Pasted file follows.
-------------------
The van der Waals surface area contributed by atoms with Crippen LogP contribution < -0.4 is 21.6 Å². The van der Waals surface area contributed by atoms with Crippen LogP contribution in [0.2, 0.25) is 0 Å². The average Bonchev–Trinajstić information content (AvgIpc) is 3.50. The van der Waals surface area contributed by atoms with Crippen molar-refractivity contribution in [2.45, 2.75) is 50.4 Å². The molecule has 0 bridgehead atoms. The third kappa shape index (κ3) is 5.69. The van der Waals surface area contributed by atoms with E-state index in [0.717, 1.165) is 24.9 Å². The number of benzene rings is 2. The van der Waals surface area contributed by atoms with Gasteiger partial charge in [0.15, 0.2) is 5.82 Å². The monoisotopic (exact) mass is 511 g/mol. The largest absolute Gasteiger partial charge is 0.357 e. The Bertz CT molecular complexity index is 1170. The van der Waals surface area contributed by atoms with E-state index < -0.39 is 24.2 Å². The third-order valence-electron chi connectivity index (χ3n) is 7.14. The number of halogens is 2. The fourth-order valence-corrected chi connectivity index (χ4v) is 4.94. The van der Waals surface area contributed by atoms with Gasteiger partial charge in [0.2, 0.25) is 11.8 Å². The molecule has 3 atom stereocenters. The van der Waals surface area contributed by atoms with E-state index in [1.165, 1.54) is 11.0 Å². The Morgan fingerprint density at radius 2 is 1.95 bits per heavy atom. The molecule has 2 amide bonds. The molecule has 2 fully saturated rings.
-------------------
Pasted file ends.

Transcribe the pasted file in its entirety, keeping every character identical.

The van der Waals surface area contributed by atoms with Crippen LogP contribution < -0.4 is 21.6 Å². The van der Waals surface area contributed by atoms with Crippen LogP contribution in [0.2, 0.25) is 0 Å². The average Bonchev–Trinajstić information content (AvgIpc) is 3.50. The van der Waals surface area contributed by atoms with Crippen molar-refractivity contribution in [2.45, 2.75) is 50.4 Å². The molecule has 0 bridgehead atoms. The third kappa shape index (κ3) is 5.69. The van der Waals surface area contributed by atoms with E-state index in [0.717, 1.165) is 24.9 Å². The number of benzene rings is 2. The van der Waals surface area contributed by atoms with Gasteiger partial charge in [0.15, 0.2) is 5.82 Å². The monoisotopic (exact) mass is 511 g/mol. The largest absolute Gasteiger partial charge is 0.357 e. The Bertz CT molecular complexity index is 1170. The van der Waals surface area contributed by atoms with E-state index < -0.39 is 24.2 Å². The third-order valence-electron chi connectivity index (χ3n) is 7.14. The number of halogens is 2. The fourth-order valence-corrected chi connectivity index (χ4v) is 4.94. The van der Waals surface area contributed by atoms with Gasteiger partial charge in [0.2, 0.25) is 11.8 Å². The molecule has 3 atom stereocenters. The van der Waals surface area contributed by atoms with E-state index in [1.165, 1.54) is 11.0 Å². The Morgan fingerprint density at radius 2 is 1.95 bits per heavy atom. The molecule has 2 amide bonds. The molecule has 2 fully saturated rings.